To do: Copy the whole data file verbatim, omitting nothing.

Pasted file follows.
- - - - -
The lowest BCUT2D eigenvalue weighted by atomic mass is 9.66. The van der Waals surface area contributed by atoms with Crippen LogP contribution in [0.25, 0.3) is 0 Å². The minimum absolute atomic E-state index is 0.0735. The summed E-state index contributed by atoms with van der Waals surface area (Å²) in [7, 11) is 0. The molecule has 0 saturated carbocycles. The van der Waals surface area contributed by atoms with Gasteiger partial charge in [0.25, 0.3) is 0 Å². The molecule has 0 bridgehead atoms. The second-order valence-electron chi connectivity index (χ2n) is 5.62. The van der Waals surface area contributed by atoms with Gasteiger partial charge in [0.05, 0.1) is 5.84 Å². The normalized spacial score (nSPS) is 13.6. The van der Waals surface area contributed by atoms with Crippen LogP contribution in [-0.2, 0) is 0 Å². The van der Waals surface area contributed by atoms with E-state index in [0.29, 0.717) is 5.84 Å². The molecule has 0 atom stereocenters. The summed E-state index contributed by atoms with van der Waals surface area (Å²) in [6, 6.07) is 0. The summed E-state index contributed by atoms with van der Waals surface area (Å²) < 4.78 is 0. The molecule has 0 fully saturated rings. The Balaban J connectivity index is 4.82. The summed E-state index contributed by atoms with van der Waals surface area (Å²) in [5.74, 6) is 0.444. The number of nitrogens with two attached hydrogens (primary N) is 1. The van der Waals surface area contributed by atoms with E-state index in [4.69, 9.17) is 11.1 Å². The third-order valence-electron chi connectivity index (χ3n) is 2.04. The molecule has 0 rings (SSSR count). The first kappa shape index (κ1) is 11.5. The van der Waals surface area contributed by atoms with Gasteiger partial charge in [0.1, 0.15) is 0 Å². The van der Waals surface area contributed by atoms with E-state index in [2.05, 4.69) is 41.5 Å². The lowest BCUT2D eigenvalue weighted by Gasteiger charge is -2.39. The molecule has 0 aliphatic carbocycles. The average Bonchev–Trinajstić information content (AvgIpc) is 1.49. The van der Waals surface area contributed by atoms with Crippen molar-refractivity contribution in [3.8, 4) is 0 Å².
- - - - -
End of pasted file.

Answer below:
The lowest BCUT2D eigenvalue weighted by atomic mass is 9.66. The van der Waals surface area contributed by atoms with Crippen LogP contribution in [0.25, 0.3) is 0 Å². The minimum absolute atomic E-state index is 0.0735. The summed E-state index contributed by atoms with van der Waals surface area (Å²) in [7, 11) is 0. The molecule has 0 saturated carbocycles. The van der Waals surface area contributed by atoms with Gasteiger partial charge in [0.25, 0.3) is 0 Å². The molecule has 0 bridgehead atoms. The second-order valence-electron chi connectivity index (χ2n) is 5.62. The van der Waals surface area contributed by atoms with Gasteiger partial charge in [0.05, 0.1) is 5.84 Å². The normalized spacial score (nSPS) is 13.6. The van der Waals surface area contributed by atoms with Crippen LogP contribution in [-0.2, 0) is 0 Å². The van der Waals surface area contributed by atoms with E-state index in [0.29, 0.717) is 5.84 Å². The molecule has 0 atom stereocenters. The summed E-state index contributed by atoms with van der Waals surface area (Å²) in [6, 6.07) is 0. The summed E-state index contributed by atoms with van der Waals surface area (Å²) < 4.78 is 0. The molecule has 0 fully saturated rings. The Balaban J connectivity index is 4.82. The summed E-state index contributed by atoms with van der Waals surface area (Å²) in [5.74, 6) is 0.444. The number of nitrogens with two attached hydrogens (primary N) is 1. The van der Waals surface area contributed by atoms with E-state index in [4.69, 9.17) is 11.1 Å². The third-order valence-electron chi connectivity index (χ3n) is 2.04. The molecule has 0 rings (SSSR count). The first kappa shape index (κ1) is 11.5. The van der Waals surface area contributed by atoms with Gasteiger partial charge in [0.1, 0.15) is 0 Å². The van der Waals surface area contributed by atoms with E-state index in [2.05, 4.69) is 41.5 Å². The lowest BCUT2D eigenvalue weighted by Gasteiger charge is -2.39. The molecule has 0 aliphatic carbocycles. The average Bonchev–Trinajstić information content (AvgIpc) is 1.49. The van der Waals surface area contributed by atoms with Crippen molar-refractivity contribution in [3.8, 4) is 0 Å².